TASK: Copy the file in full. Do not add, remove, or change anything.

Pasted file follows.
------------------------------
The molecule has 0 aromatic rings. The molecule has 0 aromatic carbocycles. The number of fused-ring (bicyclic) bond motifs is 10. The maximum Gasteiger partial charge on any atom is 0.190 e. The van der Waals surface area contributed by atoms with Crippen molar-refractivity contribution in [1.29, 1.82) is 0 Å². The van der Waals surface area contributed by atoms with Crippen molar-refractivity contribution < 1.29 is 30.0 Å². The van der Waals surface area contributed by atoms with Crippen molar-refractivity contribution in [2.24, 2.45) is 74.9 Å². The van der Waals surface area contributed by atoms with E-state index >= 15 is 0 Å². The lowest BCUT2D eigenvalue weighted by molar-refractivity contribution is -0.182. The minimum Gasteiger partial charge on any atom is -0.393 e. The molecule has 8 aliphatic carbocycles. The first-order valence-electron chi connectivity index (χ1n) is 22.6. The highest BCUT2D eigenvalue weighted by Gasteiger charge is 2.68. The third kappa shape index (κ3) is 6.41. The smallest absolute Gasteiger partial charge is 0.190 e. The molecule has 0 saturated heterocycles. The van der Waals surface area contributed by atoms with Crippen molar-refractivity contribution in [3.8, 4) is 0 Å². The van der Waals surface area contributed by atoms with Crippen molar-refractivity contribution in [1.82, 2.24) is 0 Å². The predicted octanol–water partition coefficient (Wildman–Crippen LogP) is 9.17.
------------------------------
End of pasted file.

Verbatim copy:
The molecule has 0 aromatic rings. The molecule has 0 aromatic carbocycles. The number of fused-ring (bicyclic) bond motifs is 10. The maximum Gasteiger partial charge on any atom is 0.190 e. The van der Waals surface area contributed by atoms with Crippen molar-refractivity contribution in [1.29, 1.82) is 0 Å². The van der Waals surface area contributed by atoms with Crippen molar-refractivity contribution < 1.29 is 30.0 Å². The van der Waals surface area contributed by atoms with Crippen molar-refractivity contribution in [2.24, 2.45) is 74.9 Å². The van der Waals surface area contributed by atoms with E-state index >= 15 is 0 Å². The lowest BCUT2D eigenvalue weighted by molar-refractivity contribution is -0.182. The minimum Gasteiger partial charge on any atom is -0.393 e. The molecule has 8 aliphatic carbocycles. The first-order valence-electron chi connectivity index (χ1n) is 22.6. The highest BCUT2D eigenvalue weighted by Gasteiger charge is 2.68. The third kappa shape index (κ3) is 6.41. The smallest absolute Gasteiger partial charge is 0.190 e. The molecule has 0 saturated heterocycles. The van der Waals surface area contributed by atoms with Crippen molar-refractivity contribution in [3.8, 4) is 0 Å². The van der Waals surface area contributed by atoms with Crippen molar-refractivity contribution in [1.82, 2.24) is 0 Å². The predicted octanol–water partition coefficient (Wildman–Crippen LogP) is 9.17.